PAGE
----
Madam, ye are greatly to blame for Sir Lancelot, for now have ye lost him, for I saw and heard by his countenance that he is mad for ever. Alas, madam, ye do great sin, and to yourself great dishonour, for ye have a lord of your own, and therefore it is your part to love him; for there is no queen in this world hath such another king as ye have.
Dame Elaine to Queen Guinevere, 622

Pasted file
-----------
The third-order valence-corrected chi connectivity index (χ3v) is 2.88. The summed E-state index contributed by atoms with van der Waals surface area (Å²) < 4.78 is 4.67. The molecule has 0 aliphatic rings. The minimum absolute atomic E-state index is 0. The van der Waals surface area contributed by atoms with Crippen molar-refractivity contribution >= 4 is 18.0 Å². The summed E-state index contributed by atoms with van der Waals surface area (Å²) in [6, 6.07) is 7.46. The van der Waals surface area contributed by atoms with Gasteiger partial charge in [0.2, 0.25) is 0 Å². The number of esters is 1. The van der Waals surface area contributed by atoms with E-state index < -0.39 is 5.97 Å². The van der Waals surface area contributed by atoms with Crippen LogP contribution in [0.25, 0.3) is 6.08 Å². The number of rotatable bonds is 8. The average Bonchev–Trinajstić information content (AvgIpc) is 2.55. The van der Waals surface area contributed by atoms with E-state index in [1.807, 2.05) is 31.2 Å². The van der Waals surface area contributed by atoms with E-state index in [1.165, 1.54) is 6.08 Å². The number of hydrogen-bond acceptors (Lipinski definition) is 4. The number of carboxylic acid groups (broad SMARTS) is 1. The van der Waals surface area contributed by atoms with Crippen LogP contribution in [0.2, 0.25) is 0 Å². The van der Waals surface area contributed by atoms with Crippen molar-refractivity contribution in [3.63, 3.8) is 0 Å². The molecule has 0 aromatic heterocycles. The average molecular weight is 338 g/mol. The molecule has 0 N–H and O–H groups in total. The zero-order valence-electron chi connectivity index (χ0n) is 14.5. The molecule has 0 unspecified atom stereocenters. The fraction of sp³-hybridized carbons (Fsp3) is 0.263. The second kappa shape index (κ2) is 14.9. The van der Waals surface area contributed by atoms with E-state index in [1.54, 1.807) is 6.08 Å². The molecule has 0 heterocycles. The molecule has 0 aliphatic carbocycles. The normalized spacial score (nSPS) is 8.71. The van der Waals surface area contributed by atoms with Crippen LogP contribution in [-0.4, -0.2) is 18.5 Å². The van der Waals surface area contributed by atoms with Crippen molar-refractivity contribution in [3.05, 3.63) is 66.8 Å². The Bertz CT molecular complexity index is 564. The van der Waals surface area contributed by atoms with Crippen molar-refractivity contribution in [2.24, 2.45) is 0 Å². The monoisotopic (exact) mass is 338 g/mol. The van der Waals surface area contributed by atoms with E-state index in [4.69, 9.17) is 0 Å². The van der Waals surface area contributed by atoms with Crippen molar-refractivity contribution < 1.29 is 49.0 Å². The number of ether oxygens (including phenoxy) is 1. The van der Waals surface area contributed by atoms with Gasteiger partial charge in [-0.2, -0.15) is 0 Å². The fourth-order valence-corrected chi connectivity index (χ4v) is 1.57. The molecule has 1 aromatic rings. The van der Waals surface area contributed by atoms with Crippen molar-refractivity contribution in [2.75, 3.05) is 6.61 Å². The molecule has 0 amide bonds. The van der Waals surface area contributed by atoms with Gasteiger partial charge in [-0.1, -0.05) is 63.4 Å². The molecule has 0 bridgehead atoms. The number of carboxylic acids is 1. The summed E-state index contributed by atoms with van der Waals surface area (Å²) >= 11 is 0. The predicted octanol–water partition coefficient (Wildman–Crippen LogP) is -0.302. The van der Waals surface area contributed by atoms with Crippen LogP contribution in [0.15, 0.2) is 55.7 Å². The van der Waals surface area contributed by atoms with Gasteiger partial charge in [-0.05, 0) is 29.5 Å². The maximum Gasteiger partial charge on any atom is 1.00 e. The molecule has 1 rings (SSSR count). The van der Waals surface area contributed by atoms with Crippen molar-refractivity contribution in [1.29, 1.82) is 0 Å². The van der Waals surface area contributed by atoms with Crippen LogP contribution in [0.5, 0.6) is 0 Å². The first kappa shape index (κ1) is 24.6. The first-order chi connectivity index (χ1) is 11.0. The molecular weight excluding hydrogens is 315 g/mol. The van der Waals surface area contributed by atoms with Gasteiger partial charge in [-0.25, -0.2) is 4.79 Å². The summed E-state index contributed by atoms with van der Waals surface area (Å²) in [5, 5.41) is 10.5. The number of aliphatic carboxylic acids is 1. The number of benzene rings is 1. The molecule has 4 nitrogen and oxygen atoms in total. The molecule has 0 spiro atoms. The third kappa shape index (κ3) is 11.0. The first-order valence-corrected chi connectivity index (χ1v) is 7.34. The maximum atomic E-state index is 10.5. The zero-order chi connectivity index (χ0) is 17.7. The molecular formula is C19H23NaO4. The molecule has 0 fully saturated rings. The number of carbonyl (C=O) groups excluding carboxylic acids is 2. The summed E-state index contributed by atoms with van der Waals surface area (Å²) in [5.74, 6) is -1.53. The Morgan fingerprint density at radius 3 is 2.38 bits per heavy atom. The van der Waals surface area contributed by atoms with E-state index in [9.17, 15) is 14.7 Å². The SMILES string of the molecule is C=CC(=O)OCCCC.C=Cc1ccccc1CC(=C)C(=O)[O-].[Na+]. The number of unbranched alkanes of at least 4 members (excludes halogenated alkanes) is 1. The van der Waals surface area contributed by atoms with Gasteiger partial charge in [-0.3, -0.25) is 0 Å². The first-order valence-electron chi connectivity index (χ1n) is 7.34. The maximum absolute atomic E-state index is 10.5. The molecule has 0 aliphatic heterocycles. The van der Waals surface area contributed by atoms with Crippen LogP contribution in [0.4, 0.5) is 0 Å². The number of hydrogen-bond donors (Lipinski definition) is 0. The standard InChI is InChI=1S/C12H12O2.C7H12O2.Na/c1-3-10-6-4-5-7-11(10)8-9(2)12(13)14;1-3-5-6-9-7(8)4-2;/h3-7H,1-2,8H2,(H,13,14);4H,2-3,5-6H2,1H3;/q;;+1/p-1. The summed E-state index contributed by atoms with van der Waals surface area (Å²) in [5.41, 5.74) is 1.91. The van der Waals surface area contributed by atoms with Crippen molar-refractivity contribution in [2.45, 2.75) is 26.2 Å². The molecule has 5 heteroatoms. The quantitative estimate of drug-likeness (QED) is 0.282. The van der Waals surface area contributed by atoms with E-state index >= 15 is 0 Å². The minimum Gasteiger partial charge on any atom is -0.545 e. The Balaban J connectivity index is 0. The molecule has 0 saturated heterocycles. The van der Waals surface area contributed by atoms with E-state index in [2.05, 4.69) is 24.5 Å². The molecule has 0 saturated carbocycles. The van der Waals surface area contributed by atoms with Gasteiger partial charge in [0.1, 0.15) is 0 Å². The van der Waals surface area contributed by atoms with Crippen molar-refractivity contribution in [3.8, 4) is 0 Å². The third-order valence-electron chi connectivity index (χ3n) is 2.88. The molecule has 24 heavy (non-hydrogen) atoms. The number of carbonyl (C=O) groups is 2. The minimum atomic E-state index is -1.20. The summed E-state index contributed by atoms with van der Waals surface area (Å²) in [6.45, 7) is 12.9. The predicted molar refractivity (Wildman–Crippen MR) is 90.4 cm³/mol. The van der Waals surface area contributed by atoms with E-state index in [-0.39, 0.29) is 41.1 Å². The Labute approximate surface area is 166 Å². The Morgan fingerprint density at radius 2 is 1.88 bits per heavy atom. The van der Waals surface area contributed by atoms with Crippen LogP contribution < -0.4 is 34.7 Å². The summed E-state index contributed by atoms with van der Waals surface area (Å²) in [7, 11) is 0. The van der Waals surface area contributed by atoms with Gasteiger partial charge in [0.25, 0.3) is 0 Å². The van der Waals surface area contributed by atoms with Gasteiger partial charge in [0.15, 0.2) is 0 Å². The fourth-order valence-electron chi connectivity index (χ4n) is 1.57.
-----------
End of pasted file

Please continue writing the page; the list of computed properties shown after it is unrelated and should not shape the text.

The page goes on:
Queen Guinevere is rebuked several times during the epic for her treatment of Lancelot, and this attack touches on the selfishness that leads her to treat him poorly. Here, Elaine, the mother of Lancelot’s son, reprimands the Queen for her selfish and damaging reactions. Guinevere has sent Lancelot away again, because he was tricked into sleeping with Elaine. There is some hypocrisy here – Elaine only has Lancelot through selfish subterfuge – but she is far less important character than Guinevere. Guinevere is the woman to whom many of the other female characters are compared, for both beauty or nobility, and yet she is often defined as much by jealously and insecurity as by those greater virtues. She is unwilling to accept her high place as Queen of England, but instead demands even more, demands which will partially lead to the end of her husband’s reign. This characterization also touches on the ambivalence with which the epic treats women, as people with little agency outside of the danger they present through their sexuality.